It doesn’t get any easier to try to new skis than demoing equipment at the Second Saturday Women’s Ski Demo Day at the base of Lionshead. Next to the Eagle Bahn Gondola and the Born Free Express lift you’ll find tents featuring skis from Atomic, Black Crows, Blizzard, Elan, Head, K2, Kastle, Legend, Line, Nordica, Rossignol, Salomon, Stockli and Volkl.

Ladies, if it’s been a while since you’ve stepped into a new pair of skis, take advantage of the latest technology at this free event in Vail this Saturday from 9 a.m until 2:30 p.m.

Take the skis out for a lap on Born Free and then grab another pair. Need a bit longer to see what the ski has to offer? Go up the Eagle Bahn Gondola and hop back into Game Creek Bowl or even into Sun Down Bowl. The best way to see if a ski feels right is to try before you buy.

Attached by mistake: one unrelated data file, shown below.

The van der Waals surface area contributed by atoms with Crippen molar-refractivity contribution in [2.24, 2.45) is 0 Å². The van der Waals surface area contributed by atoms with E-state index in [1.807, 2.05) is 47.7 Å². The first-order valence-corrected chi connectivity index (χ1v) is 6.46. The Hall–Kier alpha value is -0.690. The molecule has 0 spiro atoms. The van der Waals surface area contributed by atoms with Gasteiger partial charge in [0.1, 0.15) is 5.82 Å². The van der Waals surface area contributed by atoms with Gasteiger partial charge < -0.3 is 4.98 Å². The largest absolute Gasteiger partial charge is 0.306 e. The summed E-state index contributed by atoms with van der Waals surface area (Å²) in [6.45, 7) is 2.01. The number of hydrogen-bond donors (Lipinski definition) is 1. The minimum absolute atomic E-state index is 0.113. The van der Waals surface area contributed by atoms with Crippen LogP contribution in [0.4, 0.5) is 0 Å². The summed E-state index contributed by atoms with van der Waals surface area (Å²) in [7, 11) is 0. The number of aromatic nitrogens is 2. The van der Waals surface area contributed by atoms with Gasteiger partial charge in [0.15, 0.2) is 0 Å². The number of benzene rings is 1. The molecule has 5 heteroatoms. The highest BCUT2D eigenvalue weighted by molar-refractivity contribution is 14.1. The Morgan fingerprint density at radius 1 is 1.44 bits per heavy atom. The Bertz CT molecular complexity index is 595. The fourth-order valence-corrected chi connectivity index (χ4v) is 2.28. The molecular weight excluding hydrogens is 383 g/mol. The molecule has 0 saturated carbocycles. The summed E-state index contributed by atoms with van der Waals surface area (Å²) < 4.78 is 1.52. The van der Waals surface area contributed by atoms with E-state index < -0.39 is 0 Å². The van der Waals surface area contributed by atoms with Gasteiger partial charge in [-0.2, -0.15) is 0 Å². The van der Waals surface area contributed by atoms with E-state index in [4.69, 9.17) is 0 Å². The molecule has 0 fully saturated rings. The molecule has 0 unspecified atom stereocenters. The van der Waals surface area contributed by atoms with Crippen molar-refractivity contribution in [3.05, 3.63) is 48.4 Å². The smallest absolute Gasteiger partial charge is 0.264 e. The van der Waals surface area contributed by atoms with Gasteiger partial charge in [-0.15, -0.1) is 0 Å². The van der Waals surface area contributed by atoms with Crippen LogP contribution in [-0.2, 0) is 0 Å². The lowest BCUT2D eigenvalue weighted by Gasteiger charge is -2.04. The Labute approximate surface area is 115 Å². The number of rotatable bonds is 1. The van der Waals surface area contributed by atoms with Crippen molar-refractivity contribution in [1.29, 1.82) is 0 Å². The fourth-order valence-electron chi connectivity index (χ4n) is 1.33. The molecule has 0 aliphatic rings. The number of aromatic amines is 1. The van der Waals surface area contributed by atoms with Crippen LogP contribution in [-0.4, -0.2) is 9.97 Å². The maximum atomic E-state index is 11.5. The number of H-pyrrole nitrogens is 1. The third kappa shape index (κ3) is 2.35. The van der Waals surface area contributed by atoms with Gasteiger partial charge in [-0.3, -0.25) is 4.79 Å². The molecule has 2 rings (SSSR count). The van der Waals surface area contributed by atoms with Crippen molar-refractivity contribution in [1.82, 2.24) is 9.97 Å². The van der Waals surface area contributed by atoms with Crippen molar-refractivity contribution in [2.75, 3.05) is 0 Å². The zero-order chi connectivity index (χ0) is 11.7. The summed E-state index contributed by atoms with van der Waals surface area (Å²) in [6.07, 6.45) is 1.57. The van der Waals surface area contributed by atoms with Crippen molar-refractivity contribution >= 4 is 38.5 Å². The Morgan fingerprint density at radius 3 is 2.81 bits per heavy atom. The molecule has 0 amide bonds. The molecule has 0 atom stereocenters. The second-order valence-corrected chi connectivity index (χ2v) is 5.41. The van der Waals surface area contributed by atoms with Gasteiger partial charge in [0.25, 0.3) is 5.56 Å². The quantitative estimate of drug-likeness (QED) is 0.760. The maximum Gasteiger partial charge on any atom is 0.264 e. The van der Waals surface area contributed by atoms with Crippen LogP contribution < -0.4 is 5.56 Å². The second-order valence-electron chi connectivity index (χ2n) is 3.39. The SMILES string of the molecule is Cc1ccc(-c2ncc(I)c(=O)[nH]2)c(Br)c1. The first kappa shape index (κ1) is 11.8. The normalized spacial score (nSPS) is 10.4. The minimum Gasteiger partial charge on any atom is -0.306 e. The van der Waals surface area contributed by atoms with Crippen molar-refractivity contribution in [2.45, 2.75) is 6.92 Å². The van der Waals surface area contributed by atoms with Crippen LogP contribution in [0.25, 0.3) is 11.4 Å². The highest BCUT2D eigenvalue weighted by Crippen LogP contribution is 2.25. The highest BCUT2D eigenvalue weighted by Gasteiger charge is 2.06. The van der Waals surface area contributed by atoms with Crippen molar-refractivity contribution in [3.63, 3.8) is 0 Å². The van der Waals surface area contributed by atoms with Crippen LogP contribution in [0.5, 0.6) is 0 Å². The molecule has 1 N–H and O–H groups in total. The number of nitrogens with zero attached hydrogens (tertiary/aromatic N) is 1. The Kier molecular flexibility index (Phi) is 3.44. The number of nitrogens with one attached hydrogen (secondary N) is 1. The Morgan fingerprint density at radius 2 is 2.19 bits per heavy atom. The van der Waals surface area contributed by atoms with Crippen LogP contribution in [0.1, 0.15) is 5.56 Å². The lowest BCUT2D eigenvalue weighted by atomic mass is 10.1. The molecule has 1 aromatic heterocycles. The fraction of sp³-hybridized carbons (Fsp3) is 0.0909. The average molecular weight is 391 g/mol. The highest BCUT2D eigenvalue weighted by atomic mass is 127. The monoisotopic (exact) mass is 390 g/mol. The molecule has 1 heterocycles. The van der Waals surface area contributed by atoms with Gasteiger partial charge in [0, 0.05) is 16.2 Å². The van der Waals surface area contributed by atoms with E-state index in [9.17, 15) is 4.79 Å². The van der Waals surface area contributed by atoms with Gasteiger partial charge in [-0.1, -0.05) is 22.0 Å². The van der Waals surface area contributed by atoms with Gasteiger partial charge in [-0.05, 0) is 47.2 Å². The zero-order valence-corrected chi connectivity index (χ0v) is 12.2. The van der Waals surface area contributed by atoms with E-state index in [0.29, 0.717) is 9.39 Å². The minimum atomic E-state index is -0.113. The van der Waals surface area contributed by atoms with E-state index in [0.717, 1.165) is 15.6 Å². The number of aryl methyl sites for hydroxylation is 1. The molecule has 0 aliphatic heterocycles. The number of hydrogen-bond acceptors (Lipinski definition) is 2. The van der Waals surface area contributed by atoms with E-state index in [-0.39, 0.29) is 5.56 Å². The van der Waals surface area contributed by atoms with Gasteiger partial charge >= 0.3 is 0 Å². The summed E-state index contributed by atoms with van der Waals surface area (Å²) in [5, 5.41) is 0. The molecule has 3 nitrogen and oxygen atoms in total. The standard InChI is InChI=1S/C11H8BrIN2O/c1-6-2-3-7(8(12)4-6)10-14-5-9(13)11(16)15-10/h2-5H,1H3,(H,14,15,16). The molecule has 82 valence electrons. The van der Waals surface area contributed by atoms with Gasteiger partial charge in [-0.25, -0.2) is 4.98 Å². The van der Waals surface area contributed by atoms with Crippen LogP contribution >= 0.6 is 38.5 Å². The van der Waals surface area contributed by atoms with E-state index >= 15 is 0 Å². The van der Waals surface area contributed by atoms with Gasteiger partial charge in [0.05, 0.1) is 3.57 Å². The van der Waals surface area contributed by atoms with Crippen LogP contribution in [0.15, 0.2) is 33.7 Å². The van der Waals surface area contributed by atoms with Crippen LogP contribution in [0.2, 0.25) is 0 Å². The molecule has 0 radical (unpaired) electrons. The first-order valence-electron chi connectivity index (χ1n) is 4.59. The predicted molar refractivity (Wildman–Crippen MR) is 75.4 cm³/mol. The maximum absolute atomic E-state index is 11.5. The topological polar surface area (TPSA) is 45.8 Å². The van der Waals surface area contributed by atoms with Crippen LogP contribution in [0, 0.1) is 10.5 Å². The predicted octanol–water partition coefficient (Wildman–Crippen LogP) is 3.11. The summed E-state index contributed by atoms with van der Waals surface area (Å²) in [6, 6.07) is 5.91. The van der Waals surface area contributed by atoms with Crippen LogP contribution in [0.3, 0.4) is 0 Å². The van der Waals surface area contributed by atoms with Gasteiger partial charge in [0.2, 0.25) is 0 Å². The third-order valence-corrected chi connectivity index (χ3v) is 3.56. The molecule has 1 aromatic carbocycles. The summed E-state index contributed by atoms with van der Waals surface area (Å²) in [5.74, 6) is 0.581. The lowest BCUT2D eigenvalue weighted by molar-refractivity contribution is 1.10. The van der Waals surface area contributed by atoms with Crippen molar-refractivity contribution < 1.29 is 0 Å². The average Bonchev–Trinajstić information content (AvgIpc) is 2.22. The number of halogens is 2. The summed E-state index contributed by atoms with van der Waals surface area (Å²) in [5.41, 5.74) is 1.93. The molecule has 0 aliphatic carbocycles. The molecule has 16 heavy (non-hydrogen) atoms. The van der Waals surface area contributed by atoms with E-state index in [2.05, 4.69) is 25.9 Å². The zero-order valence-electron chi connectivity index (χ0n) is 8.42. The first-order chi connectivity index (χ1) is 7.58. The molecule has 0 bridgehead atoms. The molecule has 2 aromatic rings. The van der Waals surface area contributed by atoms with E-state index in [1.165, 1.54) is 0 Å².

Outdoor Divas, a women’s specific sports shop in Lionshead, has teamed up with Vail Resorts to offer hand-selected skis designed for women. For more information, please visit www.outdoordivas.com.

Harry Potter Book Day

Please note: The Vail Daily received an update from the Vail Public Library at 11:30 a.m. on Friday that they have postponed tonight’s Harry Potter Book Day party due to the inclement weather. Please contact the Vail Public Library for updates as to when they will reschedule the event by visiting www.vaillibrary.com or by calling 970-479-2184.

The Harry Potter books have been around for over two decades and to celebrate, the Vail Public Library is hosting a party from 5 to 8 p.m. on Friday including an evening of wizardry, themed arts and crafts and a little Harry Potter trivia.

“We’re excited to be hosting another party celebrating Harry Potter Book Day 2020,” said Cricket Pylman, head of children’s programming at the Vail Public Library.